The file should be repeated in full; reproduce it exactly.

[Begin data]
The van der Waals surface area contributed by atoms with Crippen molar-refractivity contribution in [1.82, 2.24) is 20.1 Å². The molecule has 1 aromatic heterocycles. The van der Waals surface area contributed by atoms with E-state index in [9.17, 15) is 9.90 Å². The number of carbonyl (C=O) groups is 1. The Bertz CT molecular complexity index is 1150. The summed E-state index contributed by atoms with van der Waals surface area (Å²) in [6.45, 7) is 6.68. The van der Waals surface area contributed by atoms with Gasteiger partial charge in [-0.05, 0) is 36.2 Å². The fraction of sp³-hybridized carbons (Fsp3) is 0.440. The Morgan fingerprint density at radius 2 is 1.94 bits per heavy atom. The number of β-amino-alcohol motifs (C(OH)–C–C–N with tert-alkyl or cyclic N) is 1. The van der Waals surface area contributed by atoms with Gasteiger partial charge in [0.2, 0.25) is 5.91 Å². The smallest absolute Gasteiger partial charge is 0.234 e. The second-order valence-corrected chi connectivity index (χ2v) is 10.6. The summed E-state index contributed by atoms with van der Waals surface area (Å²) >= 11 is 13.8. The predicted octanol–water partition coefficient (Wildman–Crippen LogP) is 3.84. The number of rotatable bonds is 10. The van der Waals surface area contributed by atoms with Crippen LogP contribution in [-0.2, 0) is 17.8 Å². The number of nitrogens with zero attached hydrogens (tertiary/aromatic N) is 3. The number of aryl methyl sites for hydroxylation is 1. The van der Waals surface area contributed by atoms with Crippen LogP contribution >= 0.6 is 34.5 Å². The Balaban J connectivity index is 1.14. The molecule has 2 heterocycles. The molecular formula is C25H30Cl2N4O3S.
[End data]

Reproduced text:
The van der Waals surface area contributed by atoms with Crippen molar-refractivity contribution in [1.82, 2.24) is 20.1 Å². The molecule has 1 aromatic heterocycles. The van der Waals surface area contributed by atoms with E-state index in [9.17, 15) is 9.90 Å². The number of carbonyl (C=O) groups is 1. The Bertz CT molecular complexity index is 1150. The summed E-state index contributed by atoms with van der Waals surface area (Å²) in [6.45, 7) is 6.68. The van der Waals surface area contributed by atoms with Gasteiger partial charge in [-0.05, 0) is 36.2 Å². The fraction of sp³-hybridized carbons (Fsp3) is 0.440. The Morgan fingerprint density at radius 2 is 1.94 bits per heavy atom. The number of β-amino-alcohol motifs (C(OH)–C–C–N with tert-alkyl or cyclic N) is 1. The van der Waals surface area contributed by atoms with Gasteiger partial charge in [0.2, 0.25) is 5.91 Å². The smallest absolute Gasteiger partial charge is 0.234 e. The second-order valence-corrected chi connectivity index (χ2v) is 10.6. The summed E-state index contributed by atoms with van der Waals surface area (Å²) >= 11 is 13.8. The predicted octanol–water partition coefficient (Wildman–Crippen LogP) is 3.84. The number of rotatable bonds is 10. The van der Waals surface area contributed by atoms with Crippen LogP contribution in [-0.2, 0) is 17.8 Å². The number of nitrogens with zero attached hydrogens (tertiary/aromatic N) is 3. The number of aryl methyl sites for hydroxylation is 1. The van der Waals surface area contributed by atoms with Crippen LogP contribution >= 0.6 is 34.5 Å². The Balaban J connectivity index is 1.14. The molecule has 2 heterocycles. The molecular formula is C25H30Cl2N4O3S.